From Forbes (Original article here )
Societe Generale stunned investors on Thursday when it announced that “exceptional fraud” at its French markets division, and new subprime related write-downs, would cost it up to $10.2 billion.
The fraudulent positions adopted by an unnamed trader in 2007 and 2008 are costing France’s second largest bank 4.9 billion euros ($7.2 billion). SocGen also announced write-downs Thursday worth 2.1 billion euros ($3.0 billion), from failed investments in collateralized debt obligations and bond insurers in the United States.
The bank will now sell 5.5 billion euros ($8.0 billion) in shares to strengthen its capital position.
Leading European shares shrugged off the news. The Dow Jones Eurostoxx 50 was trading up 5.1%, at 3,761.43 points, as shares across the board bounced back from heavy losses on Wednesday.
SocGen’s fraud is one of the largest in Europe, far larger than the £800 million ($1.6 billion) lost by Nick Leeson, who triggered the collapse of Britain’s Barings Bank in the 1990s.
Soon after SocGen’s announcement, Fitch Ratings downgraded its long-term default rating to “-AA,” from “AA,” and the bank’s individual rating to B, from A, citing the substantial trading losses that had occured within its core trading division.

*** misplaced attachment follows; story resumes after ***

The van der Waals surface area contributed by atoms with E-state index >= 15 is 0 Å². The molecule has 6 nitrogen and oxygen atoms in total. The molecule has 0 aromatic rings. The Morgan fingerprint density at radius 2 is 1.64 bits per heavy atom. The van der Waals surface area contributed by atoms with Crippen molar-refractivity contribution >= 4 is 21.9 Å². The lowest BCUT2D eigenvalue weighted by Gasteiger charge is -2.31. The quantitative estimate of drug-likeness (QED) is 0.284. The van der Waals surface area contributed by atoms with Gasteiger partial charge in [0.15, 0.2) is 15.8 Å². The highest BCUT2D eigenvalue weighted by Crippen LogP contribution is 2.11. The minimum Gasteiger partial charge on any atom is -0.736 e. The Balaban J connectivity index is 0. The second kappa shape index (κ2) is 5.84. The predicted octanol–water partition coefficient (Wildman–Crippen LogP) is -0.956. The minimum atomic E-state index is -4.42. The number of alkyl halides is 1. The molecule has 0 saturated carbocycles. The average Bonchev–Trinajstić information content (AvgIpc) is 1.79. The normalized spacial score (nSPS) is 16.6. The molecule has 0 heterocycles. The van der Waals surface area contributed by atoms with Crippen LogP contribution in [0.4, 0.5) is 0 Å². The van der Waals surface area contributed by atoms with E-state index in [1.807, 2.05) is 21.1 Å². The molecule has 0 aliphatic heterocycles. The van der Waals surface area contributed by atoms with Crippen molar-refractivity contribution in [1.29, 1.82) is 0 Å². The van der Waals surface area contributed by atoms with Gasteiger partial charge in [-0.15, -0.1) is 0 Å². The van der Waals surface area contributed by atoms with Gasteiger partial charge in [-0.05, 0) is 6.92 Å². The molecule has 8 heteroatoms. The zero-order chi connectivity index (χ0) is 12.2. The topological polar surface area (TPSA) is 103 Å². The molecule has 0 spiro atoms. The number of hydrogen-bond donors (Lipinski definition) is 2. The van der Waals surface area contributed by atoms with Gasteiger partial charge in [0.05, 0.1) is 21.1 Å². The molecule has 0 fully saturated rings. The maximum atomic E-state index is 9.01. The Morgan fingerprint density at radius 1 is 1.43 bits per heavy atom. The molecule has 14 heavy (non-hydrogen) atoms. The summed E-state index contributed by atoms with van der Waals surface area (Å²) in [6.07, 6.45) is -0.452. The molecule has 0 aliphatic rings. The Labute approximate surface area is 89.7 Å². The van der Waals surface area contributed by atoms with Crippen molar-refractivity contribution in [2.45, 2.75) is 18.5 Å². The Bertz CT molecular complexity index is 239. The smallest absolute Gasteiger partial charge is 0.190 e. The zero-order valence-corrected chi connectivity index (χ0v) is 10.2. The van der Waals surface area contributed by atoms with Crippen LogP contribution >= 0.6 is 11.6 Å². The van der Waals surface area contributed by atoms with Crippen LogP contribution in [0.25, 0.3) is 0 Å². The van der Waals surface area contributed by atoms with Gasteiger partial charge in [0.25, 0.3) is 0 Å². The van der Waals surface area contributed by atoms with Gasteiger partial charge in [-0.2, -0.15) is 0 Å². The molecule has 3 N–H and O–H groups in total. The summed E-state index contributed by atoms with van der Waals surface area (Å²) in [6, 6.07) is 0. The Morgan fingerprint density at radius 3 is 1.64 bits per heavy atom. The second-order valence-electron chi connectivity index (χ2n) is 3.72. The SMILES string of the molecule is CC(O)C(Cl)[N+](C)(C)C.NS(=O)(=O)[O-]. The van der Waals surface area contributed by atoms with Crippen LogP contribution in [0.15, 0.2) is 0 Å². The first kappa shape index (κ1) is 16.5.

It described the subprime mortgage-related write-downs as adequate, given market conditions, and said the bank’s valuation of these assets was reasonable.
No details are yet know of the enfant terrible that caused Thursday’s shock write-down. SocGen said the trader worked in European stock market index futures where big bets are made on the direction of market indexes like France’s CAC-40, or the FTSE 100.
“Aided by his in-depth knowledge of thoe control procedures resulting from his former employment in the middle-office, he managed to concel these positions through a scheme of elaborate fictitious transactions,” the bank explained Wednesday. It added that the trader had confessed to the fraud and that a dismissal procedure had been launched.
Societe General said it had rejected a proposal by chief executive Daniel Boution to resign.
Thomson Financial contributed to this report.